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Exit taxation - If you move abroad, check your taxes first!

What is exit taxation about and who is affected?

If a taxpayer in Germany - who holds shares in a corporation - moves abroad, the German state loses access to the capital gains from the shares in the corporation. That is why the tax authorities want to levy tax when the taxpayer leaves the country.

What is special about the exit tax is that it is applied to profits that have not yet been realized. The tax office implements this in the form of a fictitious sale of the shares in the company at the normal market value and applies income tax on the basis of this fictitious profit. Even if an individual moves abroad - the hidden reserves on shares held as private assets will be taxed.


On 24.03.2021, the German government passed the draft law on the implementation of the Anti-Tax Avoidance Directive (ATAD-Umsetzungsgesetz - ATADUmsG). Taxpayers with exit plans for 2021 should seek advice! 


When does the exit taxation take effect?

  • If the taxpayer was previously resident for tax purposes in Germany for at least 10 years
  • If they are a German citizen
  • If they held at least 1% of the shares of a corporation within the last 5 years (in Germany or abroad)
  • If they definitively give up the German residence

The starting point for the emergence of the exit taxation was the emigration of Helmut Horten, a German wealthy owner of a department store chain, in 1968. He emigrated from Germany to Switzerland. By moving away, he was able to collect the profits from the sale of his company completely tax-free. Since the German treasury had already lost tax revenues in similar cases, this formed the basis of the exit taxation. 


From January 1, 2022 new rules for exit taxation 

As of 01.01.2022 the exit taxation (§ 6 AStG) has been reformed. Lose right to taxation in case of taxpayer's departure. Until 31.12.2021, every taxpayer who has been subject to unlimited tax liability in Germany for at least 10 years was subject to exit taxation. From shareholders in a family business to start-up entrepreneurs, every entrepreneur with a stake of at least one percent in a corporation (GmbH, AG) who wants to relocate his or her residence abroad is potentially affected.


NEW is that the period with regard to unlimited tax liability has been shortened from 10 years to 7 years. Taxpayers who have moved to Germany will be subject to exit taxation 3 years earlier - i.e. after 7 years. In addition, the deferral in the case of departure to an EU/EEA state has been abolished. Now the tax must be paid in 7 annual installments. As a result of these tightening measures, there is increasing pressure to think through the tax consequences carefully before moving abroad and to secure Germany's right to taxation through optimal tax structuring - despite the move - in order to avoid substantial tax payments.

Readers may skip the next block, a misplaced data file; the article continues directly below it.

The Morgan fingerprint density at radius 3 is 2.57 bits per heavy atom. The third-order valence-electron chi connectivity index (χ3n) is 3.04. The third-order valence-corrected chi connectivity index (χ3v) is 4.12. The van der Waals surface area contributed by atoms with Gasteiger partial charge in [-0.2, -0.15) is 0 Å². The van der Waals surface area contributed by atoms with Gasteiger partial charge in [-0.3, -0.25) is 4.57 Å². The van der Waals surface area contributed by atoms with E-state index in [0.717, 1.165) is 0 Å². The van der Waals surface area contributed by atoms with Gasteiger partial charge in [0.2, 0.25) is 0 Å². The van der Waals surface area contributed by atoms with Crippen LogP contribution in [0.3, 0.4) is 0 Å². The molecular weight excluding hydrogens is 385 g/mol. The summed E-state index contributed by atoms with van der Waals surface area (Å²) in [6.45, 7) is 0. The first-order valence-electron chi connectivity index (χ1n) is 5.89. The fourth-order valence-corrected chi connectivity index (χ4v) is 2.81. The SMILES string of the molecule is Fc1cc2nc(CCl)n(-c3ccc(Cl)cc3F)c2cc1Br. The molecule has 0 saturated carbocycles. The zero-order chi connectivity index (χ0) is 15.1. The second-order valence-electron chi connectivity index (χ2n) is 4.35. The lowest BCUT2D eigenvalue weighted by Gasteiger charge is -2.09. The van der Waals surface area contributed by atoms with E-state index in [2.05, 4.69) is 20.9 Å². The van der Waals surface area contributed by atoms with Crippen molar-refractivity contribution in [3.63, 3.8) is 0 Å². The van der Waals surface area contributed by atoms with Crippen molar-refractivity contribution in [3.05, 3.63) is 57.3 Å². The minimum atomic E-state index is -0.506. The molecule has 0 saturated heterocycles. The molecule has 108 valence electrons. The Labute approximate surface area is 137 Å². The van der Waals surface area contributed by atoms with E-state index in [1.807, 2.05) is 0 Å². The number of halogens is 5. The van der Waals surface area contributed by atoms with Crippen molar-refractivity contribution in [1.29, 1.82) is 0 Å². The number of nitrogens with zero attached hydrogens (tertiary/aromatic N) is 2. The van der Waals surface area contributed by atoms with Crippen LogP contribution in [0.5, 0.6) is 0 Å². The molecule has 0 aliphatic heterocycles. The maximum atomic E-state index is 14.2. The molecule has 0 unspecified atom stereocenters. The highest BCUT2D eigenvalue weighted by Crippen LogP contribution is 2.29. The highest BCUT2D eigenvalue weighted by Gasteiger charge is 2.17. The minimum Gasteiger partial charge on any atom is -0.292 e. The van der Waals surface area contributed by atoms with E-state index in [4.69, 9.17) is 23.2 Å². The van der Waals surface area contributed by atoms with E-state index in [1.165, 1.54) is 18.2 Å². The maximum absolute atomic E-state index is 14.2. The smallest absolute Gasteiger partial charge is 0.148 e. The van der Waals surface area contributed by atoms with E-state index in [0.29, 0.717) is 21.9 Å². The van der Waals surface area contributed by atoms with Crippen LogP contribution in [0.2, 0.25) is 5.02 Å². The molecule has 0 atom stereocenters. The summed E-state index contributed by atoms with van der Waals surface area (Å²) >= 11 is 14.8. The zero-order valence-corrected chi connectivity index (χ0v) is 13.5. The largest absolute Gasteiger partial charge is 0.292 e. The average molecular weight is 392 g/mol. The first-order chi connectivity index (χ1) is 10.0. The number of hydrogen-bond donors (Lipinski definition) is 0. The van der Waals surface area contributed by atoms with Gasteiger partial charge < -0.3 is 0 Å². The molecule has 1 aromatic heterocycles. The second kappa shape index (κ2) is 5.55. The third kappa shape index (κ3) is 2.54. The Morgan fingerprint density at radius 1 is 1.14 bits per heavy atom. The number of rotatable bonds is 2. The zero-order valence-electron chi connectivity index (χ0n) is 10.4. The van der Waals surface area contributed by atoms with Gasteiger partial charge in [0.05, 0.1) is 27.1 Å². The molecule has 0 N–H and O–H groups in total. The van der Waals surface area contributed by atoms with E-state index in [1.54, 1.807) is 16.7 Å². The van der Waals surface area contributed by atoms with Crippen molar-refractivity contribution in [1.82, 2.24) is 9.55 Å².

Should taxation have been reduced or actually avoided at the time of departure, later inheritance tax consequences must also be considered. If the testator was resident abroad but the heirs are resident in Germany, German inheritance tax applies again. Here, too, it is important to examine all possible alternatives from a tax point of view in advance.


Are you a shareholder of a corporation? Get tax advice before moving abroad! This will help you avoid unnecessary and uncertain financial burdens.


We will explain to you the tax aspects associated with a transfer of residence from Germany. In doing so, we focus especially on your individual problem areas and your personal tax situation in order to achieve the best possible tax structuring options for you. Our work focuses on the links between German and the respective foreign tax law (emigration country EU or third country) - taking into account all criteria from the relevant double taxation agreements. In addition, we clarify critical issues of your company valuation by the tax authorities.


Edda C. Vocke

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Tel: +49 69 971 231-0

Proposed German Exit Tax Revisions Are Subject of Controversy by William Hoke

Article by William Hoke “Proposed German Exit Tax Revisions Are Subject of Controversy,” Tax Notes Federal, May 3, 2021, pp. 657-658.

Original publisher: Tax Analysts